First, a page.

Taking the slow train from Kandy’s art deco-style station was the perfect way to reach tea country. I hung out of the window to savour the cooler, fresher air as it wound slowly upwards, passed elephant-ear palms, supersized ferns and ramshackle stilt houses, stopping off at immaculate stations that looked like they’d been plucked straight from the British countryside circa 1930.
Nuwara Eliya was dubbed ‘Little England’ for the cool, damp climate that made it a favourite summer retreat for the British escaping the oppressive heat of Colombo and the coast, complete with Tudor‑style post office, colonial‑era bungalows and one of Asia’s oldest golf courses.
“Another former hill station, Ella boasts stunning hiking trails, historic temples and a burgeoning bar scene.”
It was there I learnt about the age-old art of tea-making on a tour of a working factory. From plucking and withering the leaves to drying them using age-old machinery, I saw the humble cuppa in a new light – and my bed for the night was in a former factory, the one-of-a-kind Heritance Tea Factory, which is part hotel, part museum.
Then it was on to Paul’s favourite spot, laid-back Ella. Another former hill station, Ella boasts stunning hiking trails, historic temples and a burgeoning bar scene. The view from 98 Acres Resort & Spa had barely changed in the 150 years since Scotsman James Taylor founded the island’s first tea estate. Undulating rows of emerald-green tea bushes stretched to the horizon, laced with copper-coloured trails and backed by mountains soaring skyward through wisps of clouds.
A wild ride
At Minneriya, I saw 300 or so elephants from different herds come together in search of water, ears flapping and trunks waving as they greeted each other. Among them, adolescents brawled and calves sheltered under their mothers’ bellies.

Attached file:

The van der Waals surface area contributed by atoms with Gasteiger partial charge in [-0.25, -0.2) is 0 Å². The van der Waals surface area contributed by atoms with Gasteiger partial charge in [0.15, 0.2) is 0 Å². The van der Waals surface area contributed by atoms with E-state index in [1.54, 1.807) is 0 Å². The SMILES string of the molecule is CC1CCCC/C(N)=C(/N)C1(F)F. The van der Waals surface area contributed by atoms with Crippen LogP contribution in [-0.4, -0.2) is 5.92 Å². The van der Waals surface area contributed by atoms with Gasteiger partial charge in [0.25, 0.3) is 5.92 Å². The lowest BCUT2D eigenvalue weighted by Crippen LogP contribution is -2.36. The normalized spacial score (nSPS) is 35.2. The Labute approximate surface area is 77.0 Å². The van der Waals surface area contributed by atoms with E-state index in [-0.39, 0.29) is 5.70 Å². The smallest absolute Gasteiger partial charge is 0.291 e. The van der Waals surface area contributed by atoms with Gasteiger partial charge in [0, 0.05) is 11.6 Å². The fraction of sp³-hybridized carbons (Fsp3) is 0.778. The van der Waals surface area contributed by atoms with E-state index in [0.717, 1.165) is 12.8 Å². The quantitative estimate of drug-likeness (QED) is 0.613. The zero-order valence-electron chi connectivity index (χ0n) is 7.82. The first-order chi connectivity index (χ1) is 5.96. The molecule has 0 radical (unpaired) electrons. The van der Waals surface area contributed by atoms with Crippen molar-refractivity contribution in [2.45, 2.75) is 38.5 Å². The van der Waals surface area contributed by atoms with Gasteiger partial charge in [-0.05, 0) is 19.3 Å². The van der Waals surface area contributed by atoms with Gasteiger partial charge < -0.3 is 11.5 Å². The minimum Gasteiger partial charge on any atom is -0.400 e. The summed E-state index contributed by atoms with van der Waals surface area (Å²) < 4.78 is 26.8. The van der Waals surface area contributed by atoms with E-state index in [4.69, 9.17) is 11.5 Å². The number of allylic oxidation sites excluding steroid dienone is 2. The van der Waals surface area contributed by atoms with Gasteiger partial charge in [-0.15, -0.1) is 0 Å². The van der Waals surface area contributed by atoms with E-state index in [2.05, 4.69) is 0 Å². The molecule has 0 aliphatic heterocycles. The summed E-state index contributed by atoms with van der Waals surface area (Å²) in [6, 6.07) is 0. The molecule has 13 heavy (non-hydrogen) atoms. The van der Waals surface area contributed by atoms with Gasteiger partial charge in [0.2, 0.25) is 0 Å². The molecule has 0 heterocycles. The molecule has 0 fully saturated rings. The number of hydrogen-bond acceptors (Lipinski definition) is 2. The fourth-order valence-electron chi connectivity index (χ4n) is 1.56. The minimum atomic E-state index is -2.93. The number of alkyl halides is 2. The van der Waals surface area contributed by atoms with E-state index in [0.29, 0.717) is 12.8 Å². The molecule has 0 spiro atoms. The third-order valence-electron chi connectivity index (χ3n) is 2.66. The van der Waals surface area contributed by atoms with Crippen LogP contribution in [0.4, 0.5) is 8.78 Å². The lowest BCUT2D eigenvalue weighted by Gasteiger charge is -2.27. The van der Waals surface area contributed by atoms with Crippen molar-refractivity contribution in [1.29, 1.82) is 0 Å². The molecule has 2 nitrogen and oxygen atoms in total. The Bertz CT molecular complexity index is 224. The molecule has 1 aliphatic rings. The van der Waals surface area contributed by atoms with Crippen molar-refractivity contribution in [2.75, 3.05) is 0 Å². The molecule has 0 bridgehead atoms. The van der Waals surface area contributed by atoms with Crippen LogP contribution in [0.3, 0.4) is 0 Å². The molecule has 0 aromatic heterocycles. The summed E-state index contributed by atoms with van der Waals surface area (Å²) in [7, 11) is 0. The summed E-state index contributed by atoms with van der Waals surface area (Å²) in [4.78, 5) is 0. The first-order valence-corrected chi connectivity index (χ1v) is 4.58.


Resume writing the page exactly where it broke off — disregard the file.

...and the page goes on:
But a safari at Yala, Sri Lanka’s flagship national park, offered the chance to try to spot the elusive leopard. The Jeep’s radio crackled and we tore off in a dramatic swirl of red dust, finally spotting a male lounging on a rock until, bored of the paparazzi, he got up, stretched and loped out of sight with a swish of his tail.
“I saw 300 or so elephants from different herds come together in search of water, ears flapping and trunks waving as they greeted each other.”
A rare sighting of a shaggy sloth bear thrilled our guide, along with every other ranger in the park. But this reclusive creature seemed unbothered by the traffic jam he’d generated, as he sat in the middle of the road, digging with his long, curved claws and grunting happily.
Wildlife spotting was equally good at Cinnamon Wild Yala in the park’s buffer zone, where gray langurs do handstands around the pool, and a stroll back to your wooden villa-on-stilts could mean an encounter with a foraging family of wild boar or a wayward elephant searching for the tastiest fruit.
Fort of call
My last stop was the Jetwing Lighthouse on a stunning south‑coast beach, a short tuk‑tuk ride from atmospheric Galle. The city was founded by the Portuguese in 1588, with hulking granite fortifications built by the Dutch a century later.
Today, the fort’s cobbled streets are ideal for idle wandering, to stumble across an architectural gem or a dusty museum filled with long-forgotten treasures.
“A stroll back to your wooden villa-on-stilts could mean an encounter with a foraging family of wild boar.”
Galle has always been a trading city, and now there are an increasing number of boutiques where you can shop for everything from one-off pieces of jewellery and precious stones to handcrafted masks – the perfect spot for a Gandys store.
As the torpid heat of the day began to fade and the setting sun streaked the ocean pink and gold, I sat on the stone ramparts, people-watching with a coconut ice cream in hand.
A couple of curious locals stopped to ask where I was from, then with beaming smiles and a gentle nod of the head, wished me “ayubowan” – may you have a long life.